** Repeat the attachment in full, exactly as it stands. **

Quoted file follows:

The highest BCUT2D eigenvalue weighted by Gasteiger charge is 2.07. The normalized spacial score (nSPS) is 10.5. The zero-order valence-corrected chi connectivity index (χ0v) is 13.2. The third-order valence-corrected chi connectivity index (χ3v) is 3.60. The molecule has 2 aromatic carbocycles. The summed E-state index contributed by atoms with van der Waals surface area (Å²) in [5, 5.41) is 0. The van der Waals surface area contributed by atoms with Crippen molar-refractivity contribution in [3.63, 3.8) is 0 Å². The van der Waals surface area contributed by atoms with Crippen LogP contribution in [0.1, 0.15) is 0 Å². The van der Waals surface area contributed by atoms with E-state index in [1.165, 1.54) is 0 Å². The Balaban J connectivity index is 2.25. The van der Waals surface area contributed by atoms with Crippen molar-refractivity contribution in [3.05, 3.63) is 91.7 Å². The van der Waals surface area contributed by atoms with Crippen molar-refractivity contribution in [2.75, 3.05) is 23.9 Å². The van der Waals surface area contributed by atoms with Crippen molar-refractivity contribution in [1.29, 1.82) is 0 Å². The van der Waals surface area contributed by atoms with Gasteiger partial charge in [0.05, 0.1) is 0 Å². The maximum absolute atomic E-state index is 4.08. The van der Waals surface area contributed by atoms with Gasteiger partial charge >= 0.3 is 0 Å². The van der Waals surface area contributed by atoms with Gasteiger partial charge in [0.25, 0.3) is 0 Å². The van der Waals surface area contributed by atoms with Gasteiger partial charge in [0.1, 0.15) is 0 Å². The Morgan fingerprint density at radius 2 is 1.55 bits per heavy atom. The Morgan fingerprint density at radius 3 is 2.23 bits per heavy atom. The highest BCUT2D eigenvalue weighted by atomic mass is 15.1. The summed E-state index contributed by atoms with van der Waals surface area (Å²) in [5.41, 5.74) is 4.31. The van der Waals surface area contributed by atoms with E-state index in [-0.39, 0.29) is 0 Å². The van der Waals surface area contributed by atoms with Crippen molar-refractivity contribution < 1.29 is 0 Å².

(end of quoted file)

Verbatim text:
The highest BCUT2D eigenvalue weighted by Gasteiger charge is 2.07. The normalized spacial score (nSPS) is 10.5. The zero-order valence-corrected chi connectivity index (χ0v) is 13.2. The third-order valence-corrected chi connectivity index (χ3v) is 3.60. The molecule has 2 aromatic carbocycles. The summed E-state index contributed by atoms with van der Waals surface area (Å²) in [5, 5.41) is 0. The van der Waals surface area contributed by atoms with Crippen molar-refractivity contribution in [3.63, 3.8) is 0 Å². The van der Waals surface area contributed by atoms with Crippen LogP contribution in [0.1, 0.15) is 0 Å². The van der Waals surface area contributed by atoms with E-state index in [1.165, 1.54) is 0 Å². The Balaban J connectivity index is 2.25. The van der Waals surface area contributed by atoms with Crippen molar-refractivity contribution in [3.05, 3.63) is 91.7 Å². The van der Waals surface area contributed by atoms with Crippen molar-refractivity contribution in [2.75, 3.05) is 23.9 Å². The van der Waals surface area contributed by atoms with Crippen molar-refractivity contribution in [1.29, 1.82) is 0 Å². The van der Waals surface area contributed by atoms with Gasteiger partial charge in [0.05, 0.1) is 0 Å². The maximum absolute atomic E-state index is 4.08. The van der Waals surface area contributed by atoms with Gasteiger partial charge >= 0.3 is 0 Å². The van der Waals surface area contributed by atoms with Gasteiger partial charge in [0.25, 0.3) is 0 Å². The van der Waals surface area contributed by atoms with Gasteiger partial charge in [0.1, 0.15) is 0 Å². The Morgan fingerprint density at radius 2 is 1.55 bits per heavy atom. The Morgan fingerprint density at radius 3 is 2.23 bits per heavy atom. The highest BCUT2D eigenvalue weighted by atomic mass is 15.1. The summed E-state index contributed by atoms with van der Waals surface area (Å²) in [5.41, 5.74) is 4.31. The van der Waals surface area contributed by atoms with E-state index in [-0.39, 0.29) is 0 Å². The van der Waals surface area contributed by atoms with Crippen molar-refractivity contribution < 1.29 is 0 Å².